Early this morning, after breakfast, Pablo Naval escorted me back to barrio Bonfal where the caretela was waiting and I went back alone to Bayombong Hotel. After lunch, I dressed up with my BC uniform as 5th Class Inspector, and reported to HQ, BC Bayombong whose Senior Inspector Antonio C. Diano ’19 is so happy to welcome me. I found that we have a BC Company composed mostly of former PA and Phil. Scout soldiers many of whom are Bataan veterans. I like my assignment here specially the temperate climate like Baguio. My reporting formally to this BC post makes my written obligations signed as a POW fulfilled. I feel free again!


October 27, 1942

My San Lazaro Hospital malingering helped me escape that Mindanao assignment and in the process, my providential contact with my former PMA mentor Maj. Manuel P. Enriquez, ExO. 14t Inf. Guerillas of LCol. G. Nakar, made possible my new assignment in Bayombong, N. Vizcaya.  I look forward to going to my new post, specially what Maj. Enriquez has in store for me.  I plan to go to Bayombong alone leaving my family in Manila to adjust to my new environs but my problem is transportation.  It is a problem nationwide. There are no public transportation anywhere since the Japanese occupation.

Last night, a man visited me at home with a note of introduction from Maj. Enriquez saying that bearer, Pablo Naval, is his man from N. Vizcaya that may be of help.  With regards to transportation, Mr. Naval confirmed no public transportation but only private business traders using trucks are available going to Cagayan Valley.  And so today, Mr. Naval accompanied me to Azcarraga St. and helped me book with Mr. Go Beng, a chinese merchant leaving Manila Nov. 3 arriving Bayombong Nov. 4.  Mr. Naval also suggested that I check in Bayombong Hotel on my arrival there as he will make reservations for me when he returns by the end of the month.  Now that my transportation problem is solved, I started preparing for my journey to Cagayan Valley where the 14th Infantry is operating.  Before Mr. Naval departed I asked him if  it is possible I could meet Maj. Enriquez Nov. 4 or 5, or before I report to the Senior Inspector, BC in Bayombong who does not know my arrival date.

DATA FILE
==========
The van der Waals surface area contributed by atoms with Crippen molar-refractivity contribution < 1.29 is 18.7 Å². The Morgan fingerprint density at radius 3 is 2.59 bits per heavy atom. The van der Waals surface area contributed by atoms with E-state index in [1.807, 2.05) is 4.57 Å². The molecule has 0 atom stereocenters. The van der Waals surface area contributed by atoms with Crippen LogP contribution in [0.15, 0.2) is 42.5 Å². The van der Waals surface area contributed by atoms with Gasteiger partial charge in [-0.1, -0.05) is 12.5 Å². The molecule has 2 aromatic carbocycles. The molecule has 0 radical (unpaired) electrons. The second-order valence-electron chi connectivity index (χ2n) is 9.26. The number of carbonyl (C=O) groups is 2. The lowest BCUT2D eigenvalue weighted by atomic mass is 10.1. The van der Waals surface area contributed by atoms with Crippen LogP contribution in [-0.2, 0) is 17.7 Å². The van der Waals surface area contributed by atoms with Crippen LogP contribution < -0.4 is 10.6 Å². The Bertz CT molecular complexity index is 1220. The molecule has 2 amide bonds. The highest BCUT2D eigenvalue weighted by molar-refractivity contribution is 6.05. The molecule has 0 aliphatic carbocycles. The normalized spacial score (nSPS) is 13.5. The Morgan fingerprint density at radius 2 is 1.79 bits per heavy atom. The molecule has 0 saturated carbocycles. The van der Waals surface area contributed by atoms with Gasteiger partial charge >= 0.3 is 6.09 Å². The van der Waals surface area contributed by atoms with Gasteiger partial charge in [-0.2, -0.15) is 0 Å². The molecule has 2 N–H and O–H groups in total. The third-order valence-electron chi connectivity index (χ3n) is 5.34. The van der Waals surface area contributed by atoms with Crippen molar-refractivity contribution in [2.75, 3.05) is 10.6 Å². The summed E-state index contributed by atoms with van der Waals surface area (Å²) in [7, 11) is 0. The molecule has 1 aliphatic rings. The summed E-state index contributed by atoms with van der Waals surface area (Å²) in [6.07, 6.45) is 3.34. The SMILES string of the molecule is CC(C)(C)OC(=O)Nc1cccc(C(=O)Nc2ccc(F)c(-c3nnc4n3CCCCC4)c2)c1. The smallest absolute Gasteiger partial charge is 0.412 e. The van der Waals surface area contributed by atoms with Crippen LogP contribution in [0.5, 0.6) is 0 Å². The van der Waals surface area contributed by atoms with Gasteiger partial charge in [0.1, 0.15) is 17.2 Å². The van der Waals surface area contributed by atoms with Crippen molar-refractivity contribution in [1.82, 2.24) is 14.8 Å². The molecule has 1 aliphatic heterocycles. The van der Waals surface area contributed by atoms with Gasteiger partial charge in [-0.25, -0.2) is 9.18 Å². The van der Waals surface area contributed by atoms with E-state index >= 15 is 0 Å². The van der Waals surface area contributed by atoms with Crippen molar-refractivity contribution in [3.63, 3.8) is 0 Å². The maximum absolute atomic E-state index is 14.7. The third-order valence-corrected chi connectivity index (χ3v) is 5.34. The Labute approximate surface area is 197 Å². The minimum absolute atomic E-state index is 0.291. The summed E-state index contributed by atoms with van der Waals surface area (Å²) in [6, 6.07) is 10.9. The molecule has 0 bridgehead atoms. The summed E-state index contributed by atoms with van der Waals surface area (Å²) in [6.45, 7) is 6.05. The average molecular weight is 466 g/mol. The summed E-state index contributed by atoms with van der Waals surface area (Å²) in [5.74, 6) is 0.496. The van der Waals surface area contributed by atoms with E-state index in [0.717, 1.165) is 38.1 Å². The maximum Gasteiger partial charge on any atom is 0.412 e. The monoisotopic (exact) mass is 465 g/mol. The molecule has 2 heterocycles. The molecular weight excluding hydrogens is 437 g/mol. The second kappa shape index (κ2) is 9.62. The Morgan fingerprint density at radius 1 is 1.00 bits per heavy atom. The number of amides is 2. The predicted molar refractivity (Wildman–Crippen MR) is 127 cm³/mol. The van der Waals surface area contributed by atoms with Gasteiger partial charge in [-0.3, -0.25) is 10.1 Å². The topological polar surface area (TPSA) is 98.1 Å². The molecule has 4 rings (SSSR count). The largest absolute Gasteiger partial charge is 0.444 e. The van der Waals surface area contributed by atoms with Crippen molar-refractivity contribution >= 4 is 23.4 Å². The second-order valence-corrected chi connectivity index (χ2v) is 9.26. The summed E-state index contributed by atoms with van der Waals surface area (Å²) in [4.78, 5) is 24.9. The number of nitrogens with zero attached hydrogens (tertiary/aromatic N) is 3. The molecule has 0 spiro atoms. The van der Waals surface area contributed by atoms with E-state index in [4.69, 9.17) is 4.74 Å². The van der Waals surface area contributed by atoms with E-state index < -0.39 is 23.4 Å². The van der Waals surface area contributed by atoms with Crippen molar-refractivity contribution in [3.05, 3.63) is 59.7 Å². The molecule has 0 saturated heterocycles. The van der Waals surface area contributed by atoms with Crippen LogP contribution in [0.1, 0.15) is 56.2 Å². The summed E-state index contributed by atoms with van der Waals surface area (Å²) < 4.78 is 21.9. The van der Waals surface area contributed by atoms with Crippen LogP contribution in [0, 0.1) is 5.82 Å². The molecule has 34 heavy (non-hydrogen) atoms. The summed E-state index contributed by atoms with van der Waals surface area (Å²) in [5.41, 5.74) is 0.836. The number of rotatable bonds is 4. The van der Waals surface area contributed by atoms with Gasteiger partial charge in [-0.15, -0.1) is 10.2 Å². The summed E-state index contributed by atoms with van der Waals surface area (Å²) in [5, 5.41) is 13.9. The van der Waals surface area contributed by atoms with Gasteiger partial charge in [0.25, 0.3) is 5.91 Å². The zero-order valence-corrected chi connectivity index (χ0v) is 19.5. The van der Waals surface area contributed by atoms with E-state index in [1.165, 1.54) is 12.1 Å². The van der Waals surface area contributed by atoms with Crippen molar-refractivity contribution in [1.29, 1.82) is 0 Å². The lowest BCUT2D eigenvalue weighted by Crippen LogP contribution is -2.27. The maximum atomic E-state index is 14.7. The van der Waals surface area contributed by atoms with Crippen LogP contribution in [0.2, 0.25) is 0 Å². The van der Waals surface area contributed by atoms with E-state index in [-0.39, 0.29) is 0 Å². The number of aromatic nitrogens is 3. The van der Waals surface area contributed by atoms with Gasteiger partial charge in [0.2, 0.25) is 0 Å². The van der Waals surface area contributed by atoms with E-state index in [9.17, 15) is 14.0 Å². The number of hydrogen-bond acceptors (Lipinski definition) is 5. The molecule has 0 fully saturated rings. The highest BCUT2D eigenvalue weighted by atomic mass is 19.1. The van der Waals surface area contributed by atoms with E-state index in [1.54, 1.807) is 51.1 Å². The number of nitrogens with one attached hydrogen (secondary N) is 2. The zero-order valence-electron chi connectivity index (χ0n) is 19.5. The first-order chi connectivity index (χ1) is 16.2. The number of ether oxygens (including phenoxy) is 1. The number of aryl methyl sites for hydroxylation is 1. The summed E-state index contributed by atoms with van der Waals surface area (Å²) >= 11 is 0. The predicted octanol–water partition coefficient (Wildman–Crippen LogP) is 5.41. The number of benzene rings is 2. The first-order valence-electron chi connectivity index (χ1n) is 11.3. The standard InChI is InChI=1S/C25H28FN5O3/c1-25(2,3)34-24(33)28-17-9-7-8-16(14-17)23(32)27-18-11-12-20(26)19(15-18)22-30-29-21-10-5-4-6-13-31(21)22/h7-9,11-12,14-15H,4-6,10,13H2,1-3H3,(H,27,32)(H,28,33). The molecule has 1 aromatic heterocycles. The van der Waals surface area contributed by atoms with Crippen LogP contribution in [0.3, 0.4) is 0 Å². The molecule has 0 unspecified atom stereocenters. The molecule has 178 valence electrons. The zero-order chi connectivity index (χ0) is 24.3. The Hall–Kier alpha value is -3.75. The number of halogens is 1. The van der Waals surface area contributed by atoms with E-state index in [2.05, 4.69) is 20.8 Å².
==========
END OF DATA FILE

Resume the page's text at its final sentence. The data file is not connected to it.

October 23, 1942

Since my release from the hospital more than a week ago, I have been reporting  daily to Misc Gp, BC Hq commuting between our Tennessee home and BC Hq.  Am still apprehensive about the result of the investigation ordered by Maj. Suguiyama about my failure to report to my designated station, Lanao.  Today, I got the good news apparently clearing me.  The hospital records and my written testimony proved the validity of my hospitalization.  I also understand Lt. Fukushima believed my malaria story.

Today, BC HQ issued orders rescinding my Lanao assignment. In another paragraph of the order, I am assigned to BC, Bayombong, N. Vizcaya with orders to proceed thereat on first available transportation. It is apparent that Maj. Enriquez has a man at BC HQ with this development.